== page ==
Limitation on Itemized Deductions – AMT Adjustment
Depending on a taxpayer’s level of Adjusted Gross Income (“AGI”), the total amount of all the itemized deductions shown on Schedule A of the Form 1040 may not be deductible for Regular Tax purposes – a reduction may apply. For 2009, this AGI level is $166,800 for all taxpayers other than those with the Married Filing Separately status, in which case it is half, or $83,400.
This limitation works in the following manner: from the total of all itemized deductions, one subtracts Medical Expenses, Investment Interest Expense and Casualty Losses – these are not subject to the limitation. From this reduced total an amount that is 1% of the excess of AGI over $166,800 is subtracted. This is the portion of the taxpayer’s itemized deductions for which no Regular Tax benefit is received.
Note that there also is a limitation so that the taxpayer cannot lose more than 2/3 of 80% of the total itemized deductions, but this is rarely encountered.
This wonderfully complicated mechanism is in actuality a hidden tax increase, the apparent brainchild of not-very-well-known former Representative Don Pease of Ohio. This is why it sometimes is referred to as the Pease provision.
Itemized deductions also are disallowed under the AMT, but here a completely different approach is taken. Rather than simply lopping a percentage off the total, the AMT limitations are calculated on an individual deduction-by-deduction basis. For example, state and local taxes are not deductible at all, some interest expense is not deductible, and the medical deduction is subject to a different percentage limitation. With this difference, there is no need for the overall Regular Tax itemized deduction limitation to apply.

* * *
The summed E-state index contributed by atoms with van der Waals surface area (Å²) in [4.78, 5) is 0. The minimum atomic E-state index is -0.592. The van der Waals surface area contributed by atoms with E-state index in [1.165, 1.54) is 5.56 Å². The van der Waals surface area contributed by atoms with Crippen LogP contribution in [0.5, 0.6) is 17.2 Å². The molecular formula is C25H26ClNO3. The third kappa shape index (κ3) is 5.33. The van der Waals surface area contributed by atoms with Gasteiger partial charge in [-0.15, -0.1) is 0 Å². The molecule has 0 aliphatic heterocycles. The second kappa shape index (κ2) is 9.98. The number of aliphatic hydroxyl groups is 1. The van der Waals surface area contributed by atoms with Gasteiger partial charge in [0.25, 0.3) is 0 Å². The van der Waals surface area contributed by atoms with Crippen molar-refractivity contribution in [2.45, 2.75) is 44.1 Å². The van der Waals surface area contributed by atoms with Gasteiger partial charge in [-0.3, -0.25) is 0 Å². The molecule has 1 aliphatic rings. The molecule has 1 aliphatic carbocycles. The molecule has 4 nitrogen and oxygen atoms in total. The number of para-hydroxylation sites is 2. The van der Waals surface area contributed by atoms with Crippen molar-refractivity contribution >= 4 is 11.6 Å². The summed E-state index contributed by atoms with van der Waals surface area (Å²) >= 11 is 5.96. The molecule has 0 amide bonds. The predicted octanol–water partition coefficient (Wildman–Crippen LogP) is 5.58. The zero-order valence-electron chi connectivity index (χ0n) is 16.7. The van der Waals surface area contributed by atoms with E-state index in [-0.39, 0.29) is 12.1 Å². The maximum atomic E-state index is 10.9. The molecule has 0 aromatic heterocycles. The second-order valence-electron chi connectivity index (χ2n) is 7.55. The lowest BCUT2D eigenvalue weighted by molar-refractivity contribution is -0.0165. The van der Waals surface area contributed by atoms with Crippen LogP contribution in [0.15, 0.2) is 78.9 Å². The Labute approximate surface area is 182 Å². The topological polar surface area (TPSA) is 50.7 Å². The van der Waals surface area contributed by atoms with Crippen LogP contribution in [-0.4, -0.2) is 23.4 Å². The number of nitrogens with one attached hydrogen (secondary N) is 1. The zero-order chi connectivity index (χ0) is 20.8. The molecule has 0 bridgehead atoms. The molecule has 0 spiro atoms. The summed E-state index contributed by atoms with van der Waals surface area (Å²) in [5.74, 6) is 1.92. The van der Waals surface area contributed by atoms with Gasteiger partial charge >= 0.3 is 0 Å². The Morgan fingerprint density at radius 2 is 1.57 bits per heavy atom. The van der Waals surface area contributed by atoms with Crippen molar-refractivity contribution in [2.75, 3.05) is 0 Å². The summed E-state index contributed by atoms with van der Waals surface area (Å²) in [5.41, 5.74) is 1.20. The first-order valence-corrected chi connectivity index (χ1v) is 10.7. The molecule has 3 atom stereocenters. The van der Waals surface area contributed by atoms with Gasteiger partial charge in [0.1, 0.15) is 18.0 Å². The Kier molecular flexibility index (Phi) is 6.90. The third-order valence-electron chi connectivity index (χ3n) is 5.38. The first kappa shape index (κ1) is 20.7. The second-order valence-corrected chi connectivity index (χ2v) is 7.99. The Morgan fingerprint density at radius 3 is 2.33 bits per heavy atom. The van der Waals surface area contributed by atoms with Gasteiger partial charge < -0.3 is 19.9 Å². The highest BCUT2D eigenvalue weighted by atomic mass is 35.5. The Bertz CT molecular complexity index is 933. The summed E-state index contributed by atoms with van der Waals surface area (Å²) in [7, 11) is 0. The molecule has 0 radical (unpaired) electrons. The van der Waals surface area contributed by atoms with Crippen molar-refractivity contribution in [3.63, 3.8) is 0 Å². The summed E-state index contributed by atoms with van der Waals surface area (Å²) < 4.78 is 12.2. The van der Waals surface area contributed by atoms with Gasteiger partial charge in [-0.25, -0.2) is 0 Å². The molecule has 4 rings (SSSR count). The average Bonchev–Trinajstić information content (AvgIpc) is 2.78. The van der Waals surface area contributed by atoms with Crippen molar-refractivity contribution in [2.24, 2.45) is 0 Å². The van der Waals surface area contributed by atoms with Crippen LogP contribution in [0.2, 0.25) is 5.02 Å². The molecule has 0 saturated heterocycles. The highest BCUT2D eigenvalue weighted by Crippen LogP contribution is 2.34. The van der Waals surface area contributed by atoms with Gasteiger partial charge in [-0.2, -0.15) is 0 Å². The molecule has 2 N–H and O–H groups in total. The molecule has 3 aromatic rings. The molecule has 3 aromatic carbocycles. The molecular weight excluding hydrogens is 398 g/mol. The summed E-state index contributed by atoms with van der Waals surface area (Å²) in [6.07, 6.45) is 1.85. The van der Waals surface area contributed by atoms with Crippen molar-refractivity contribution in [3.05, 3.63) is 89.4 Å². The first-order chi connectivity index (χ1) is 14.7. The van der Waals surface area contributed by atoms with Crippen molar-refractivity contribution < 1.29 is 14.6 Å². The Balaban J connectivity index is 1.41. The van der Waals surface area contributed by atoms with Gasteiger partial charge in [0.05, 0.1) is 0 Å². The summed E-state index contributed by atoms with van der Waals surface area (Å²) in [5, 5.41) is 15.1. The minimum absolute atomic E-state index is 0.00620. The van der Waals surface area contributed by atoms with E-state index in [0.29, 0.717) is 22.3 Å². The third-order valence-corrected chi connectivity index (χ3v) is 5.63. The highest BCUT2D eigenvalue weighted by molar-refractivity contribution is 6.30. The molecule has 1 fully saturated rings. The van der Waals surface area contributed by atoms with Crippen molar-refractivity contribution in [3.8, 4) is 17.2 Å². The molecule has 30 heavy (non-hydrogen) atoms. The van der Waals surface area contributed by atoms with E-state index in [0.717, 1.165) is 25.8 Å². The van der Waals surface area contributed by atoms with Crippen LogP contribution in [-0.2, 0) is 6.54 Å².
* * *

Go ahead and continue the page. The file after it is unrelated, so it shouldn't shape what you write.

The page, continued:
As an example, assume a taxpayer has a total of $20,000 in itemized deductions, and that this Regular Tax limitation reduced allowable deductions by $1,000, so that only $19,000 was deductible for the Regular Tax. Since the starting point for calculating the AMT, as shown on Line 1 of IRS Form 6251, is Regular Tax taxable income, this $1,000 adjustment has to be given back. That’s why Line 6 on the Form 6251 is a negative number. After this adjustment is made the individual itemized deduction limitations for the Alternative Minimum Tax are now calculated.